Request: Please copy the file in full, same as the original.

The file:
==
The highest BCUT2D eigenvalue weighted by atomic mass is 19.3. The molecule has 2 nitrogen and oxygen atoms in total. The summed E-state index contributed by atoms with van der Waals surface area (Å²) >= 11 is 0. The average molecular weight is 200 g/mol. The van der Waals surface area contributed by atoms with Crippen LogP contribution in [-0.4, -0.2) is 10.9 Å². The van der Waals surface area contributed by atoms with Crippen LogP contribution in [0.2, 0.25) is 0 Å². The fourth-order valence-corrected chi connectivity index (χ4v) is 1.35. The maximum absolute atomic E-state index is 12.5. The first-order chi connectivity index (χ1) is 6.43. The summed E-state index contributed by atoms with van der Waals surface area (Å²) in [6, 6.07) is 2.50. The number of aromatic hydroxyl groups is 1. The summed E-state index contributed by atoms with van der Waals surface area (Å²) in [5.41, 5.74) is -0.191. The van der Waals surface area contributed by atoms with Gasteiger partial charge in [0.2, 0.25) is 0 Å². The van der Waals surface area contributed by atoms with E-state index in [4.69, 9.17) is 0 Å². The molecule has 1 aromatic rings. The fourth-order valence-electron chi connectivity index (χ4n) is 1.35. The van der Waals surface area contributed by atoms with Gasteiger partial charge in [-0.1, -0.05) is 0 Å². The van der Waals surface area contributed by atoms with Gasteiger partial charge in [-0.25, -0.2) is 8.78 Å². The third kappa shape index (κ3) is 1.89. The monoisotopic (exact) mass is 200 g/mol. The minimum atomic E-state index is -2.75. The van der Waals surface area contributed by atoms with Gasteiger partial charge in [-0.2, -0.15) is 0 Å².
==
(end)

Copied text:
The highest BCUT2D eigenvalue weighted by atomic mass is 19.3. The molecule has 2 nitrogen and oxygen atoms in total. The summed E-state index contributed by atoms with van der Waals surface area (Å²) >= 11 is 0. The average molecular weight is 200 g/mol. The van der Waals surface area contributed by atoms with Crippen LogP contribution in [-0.4, -0.2) is 10.9 Å². The van der Waals surface area contributed by atoms with Crippen LogP contribution in [0.2, 0.25) is 0 Å². The fourth-order valence-corrected chi connectivity index (χ4v) is 1.35. The maximum absolute atomic E-state index is 12.5. The first-order chi connectivity index (χ1) is 6.43. The summed E-state index contributed by atoms with van der Waals surface area (Å²) in [6, 6.07) is 2.50. The number of aromatic hydroxyl groups is 1. The summed E-state index contributed by atoms with van der Waals surface area (Å²) in [5.41, 5.74) is -0.191. The van der Waals surface area contributed by atoms with Gasteiger partial charge in [0.2, 0.25) is 0 Å². The van der Waals surface area contributed by atoms with E-state index in [4.69, 9.17) is 0 Å². The molecule has 1 aromatic rings. The fourth-order valence-electron chi connectivity index (χ4n) is 1.35. The van der Waals surface area contributed by atoms with Gasteiger partial charge in [-0.1, -0.05) is 0 Å². The van der Waals surface area contributed by atoms with Gasteiger partial charge in [-0.25, -0.2) is 8.78 Å². The third kappa shape index (κ3) is 1.89. The monoisotopic (exact) mass is 200 g/mol. The minimum atomic E-state index is -2.75. The van der Waals surface area contributed by atoms with Gasteiger partial charge in [-0.2, -0.15) is 0 Å².